Is Vasyl Lomachenko the Smartest Fighter since Mayweather?
By: Eric Lunger
Andre Berto, the former WBC and IBF welterweight champ, gave a fascinating interview recently on FightHype.com, in which he broke down why Floyd Mayweather was so difficult to create offense against. “He thinks defense first, while all of us think offense. He puts you in a place where he is so elusive, you keep swinging, and you see him looking at you.” Boxing fans know this look. It is either Mayweather peering over his left shoulder guard, measuring and setting the right hand, or it’s the leaning forward glare, with the low left arm swinging gracefully but ready to flick the jab. Berto continues: “And you think [to yourself], ‘if I keep swinging so much, I’m going to hang myself out there and get hit, because he is seeing you.’ He dictates the pace, manages the time, looks up at the clock like four times a round.”
Berto then points out how frustrating it is to train for long, hard months and then not be able to fight, to come to grips, or to even keep up with where Mayweather is mentally during the fight. “Even between rounds, Floyd will sit on his stool, look across the ring at you, see if you are breathing hard, see it you are getting tired. I’ve never been in the ring with someone so observant.”
That’s a really interesting comment, for Berto puts his finger on the combination of physical skill and relentless mental acuity that made Mayweather so formidable in the ring. In a sense, Mayweather’s defense-first style is like being two or three steps ahead of his opponent at all times.
Fast forward to this Saturday night, and fans have the opportunity to see another hyper-skilled boxer in action as Vasyl “Hi Tech” Lomachenko (7-1, 5 KOs) takes on Jason Sosa (21-1-4, 15 KOs) in the main event of the HBO card from MGM National Harbor in Maryland. Rated highly on many observers’ pound-for-pound list, the former Ukrainian Olympian gold medalist is a special talent. He combines tremendous hand speed with balletic footwork and relentless offensive pressure. Lomachenko shifts angles and constantly adjusts distance, leaving some opponents baffled and disoriented. This is certainly what happened to Nicholas Walters in their bout last November in Las Vegas. Walters is no tomato can; he’s a tough, hard-hitting, and dangerous fighter. But after sevens rounds with “Hi Tech,” he quit on his stool, physically battered and mentally defeated.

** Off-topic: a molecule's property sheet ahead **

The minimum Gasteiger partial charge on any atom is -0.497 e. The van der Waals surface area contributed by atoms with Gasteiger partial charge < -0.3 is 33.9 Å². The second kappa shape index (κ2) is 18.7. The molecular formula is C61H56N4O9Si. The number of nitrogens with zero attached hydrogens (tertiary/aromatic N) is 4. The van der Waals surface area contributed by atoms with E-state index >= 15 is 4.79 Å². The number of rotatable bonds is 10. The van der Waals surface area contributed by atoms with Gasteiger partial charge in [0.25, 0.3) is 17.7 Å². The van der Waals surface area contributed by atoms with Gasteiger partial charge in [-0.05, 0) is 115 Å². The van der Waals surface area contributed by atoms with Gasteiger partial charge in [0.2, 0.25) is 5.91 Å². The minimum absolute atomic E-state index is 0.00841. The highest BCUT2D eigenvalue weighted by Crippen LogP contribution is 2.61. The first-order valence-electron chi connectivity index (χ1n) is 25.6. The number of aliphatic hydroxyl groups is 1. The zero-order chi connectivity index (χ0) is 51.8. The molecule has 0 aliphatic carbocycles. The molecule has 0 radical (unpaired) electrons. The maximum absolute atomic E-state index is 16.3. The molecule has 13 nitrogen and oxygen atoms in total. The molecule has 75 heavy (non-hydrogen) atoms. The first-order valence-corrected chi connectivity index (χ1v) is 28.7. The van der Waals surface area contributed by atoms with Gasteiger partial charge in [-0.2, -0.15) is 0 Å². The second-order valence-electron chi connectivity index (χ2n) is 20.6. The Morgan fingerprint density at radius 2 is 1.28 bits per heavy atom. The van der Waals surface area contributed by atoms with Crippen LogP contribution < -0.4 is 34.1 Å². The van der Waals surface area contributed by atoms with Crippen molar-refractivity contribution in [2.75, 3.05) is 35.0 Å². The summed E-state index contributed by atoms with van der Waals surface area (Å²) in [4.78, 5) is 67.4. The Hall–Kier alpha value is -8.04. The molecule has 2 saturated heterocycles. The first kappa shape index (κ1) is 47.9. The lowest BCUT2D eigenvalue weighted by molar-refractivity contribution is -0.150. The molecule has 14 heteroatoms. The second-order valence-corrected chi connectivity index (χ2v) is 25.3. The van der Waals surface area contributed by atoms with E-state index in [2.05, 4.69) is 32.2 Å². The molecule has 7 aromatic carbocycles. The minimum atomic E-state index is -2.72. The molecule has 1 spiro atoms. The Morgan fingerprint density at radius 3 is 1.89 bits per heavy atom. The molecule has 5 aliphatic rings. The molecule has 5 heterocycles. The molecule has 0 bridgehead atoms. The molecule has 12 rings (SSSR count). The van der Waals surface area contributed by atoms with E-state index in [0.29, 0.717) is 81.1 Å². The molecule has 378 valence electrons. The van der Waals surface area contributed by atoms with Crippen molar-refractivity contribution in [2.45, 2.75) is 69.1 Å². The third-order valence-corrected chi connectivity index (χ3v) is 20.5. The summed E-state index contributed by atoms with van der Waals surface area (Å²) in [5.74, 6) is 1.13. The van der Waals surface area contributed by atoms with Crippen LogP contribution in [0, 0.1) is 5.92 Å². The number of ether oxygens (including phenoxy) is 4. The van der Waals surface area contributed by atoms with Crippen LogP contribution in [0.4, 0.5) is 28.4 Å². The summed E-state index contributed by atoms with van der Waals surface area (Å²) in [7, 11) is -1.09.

Like Mayweather, Lomachenko seems to see the fight in slow motion and be in places (and set up angles) that his opponent can’t see and can’t predict. Will he put on another master class on Saturday night? Or will Sosa take a page out of Orlando Solido’s playbook, and take the fight into the gutter? Solido (who was over weight in the bout) inflicted a split-decision loss on Lomachenko in the Ukrainian’s second professional fight, back in 2013. “Hi Tech” learned a good deal from that bout, including how to be more offensive against a fighter who wants to slow the action.
Saturday night, Lomachenko has an opportunity to show that he deserves to be considered one of the best pound-for-pound in the sport, and one of the smartest fighters in the game.